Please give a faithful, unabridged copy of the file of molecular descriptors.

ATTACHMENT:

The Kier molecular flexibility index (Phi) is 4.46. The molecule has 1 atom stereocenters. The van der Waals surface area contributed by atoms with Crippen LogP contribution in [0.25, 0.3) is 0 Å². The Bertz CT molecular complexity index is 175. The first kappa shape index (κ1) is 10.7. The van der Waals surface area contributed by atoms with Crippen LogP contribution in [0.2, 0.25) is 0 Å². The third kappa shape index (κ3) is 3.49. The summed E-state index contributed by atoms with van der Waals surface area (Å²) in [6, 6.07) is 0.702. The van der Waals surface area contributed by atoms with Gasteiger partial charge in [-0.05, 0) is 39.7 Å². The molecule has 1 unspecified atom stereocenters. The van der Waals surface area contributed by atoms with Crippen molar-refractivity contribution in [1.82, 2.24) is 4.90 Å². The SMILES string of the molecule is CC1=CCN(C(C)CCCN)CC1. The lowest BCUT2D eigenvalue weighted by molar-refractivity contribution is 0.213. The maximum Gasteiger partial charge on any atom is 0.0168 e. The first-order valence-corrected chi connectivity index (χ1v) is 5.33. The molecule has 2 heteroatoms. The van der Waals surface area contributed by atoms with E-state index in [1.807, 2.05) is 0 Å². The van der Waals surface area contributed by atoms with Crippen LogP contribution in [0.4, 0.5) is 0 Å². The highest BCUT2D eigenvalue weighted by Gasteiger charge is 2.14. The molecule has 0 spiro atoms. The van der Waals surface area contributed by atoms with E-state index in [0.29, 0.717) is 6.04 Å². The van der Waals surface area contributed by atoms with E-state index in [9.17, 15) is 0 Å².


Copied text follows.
The Kier molecular flexibility index (Phi) is 4.46. The molecule has 1 atom stereocenters. The van der Waals surface area contributed by atoms with Crippen LogP contribution in [0.25, 0.3) is 0 Å². The Bertz CT molecular complexity index is 175. The first kappa shape index (κ1) is 10.7. The van der Waals surface area contributed by atoms with Crippen LogP contribution in [0.2, 0.25) is 0 Å². The third kappa shape index (κ3) is 3.49. The summed E-state index contributed by atoms with van der Waals surface area (Å²) in [6, 6.07) is 0.702. The van der Waals surface area contributed by atoms with Gasteiger partial charge in [-0.05, 0) is 39.7 Å². The molecule has 1 unspecified atom stereocenters. The van der Waals surface area contributed by atoms with Crippen molar-refractivity contribution in [1.82, 2.24) is 4.90 Å². The SMILES string of the molecule is CC1=CCN(C(C)CCCN)CC1. The lowest BCUT2D eigenvalue weighted by molar-refractivity contribution is 0.213. The maximum Gasteiger partial charge on any atom is 0.0168 e. The first-order valence-corrected chi connectivity index (χ1v) is 5.33. The molecule has 2 heteroatoms. The van der Waals surface area contributed by atoms with E-state index in [1.807, 2.05) is 0 Å². The van der Waals surface area contributed by atoms with Crippen LogP contribution in [0.4, 0.5) is 0 Å². The highest BCUT2D eigenvalue weighted by Gasteiger charge is 2.14. The molecule has 0 spiro atoms. The van der Waals surface area contributed by atoms with E-state index in [0.29, 0.717) is 6.04 Å². The van der Waals surface area contributed by atoms with E-state index in [9.17, 15) is 0 Å².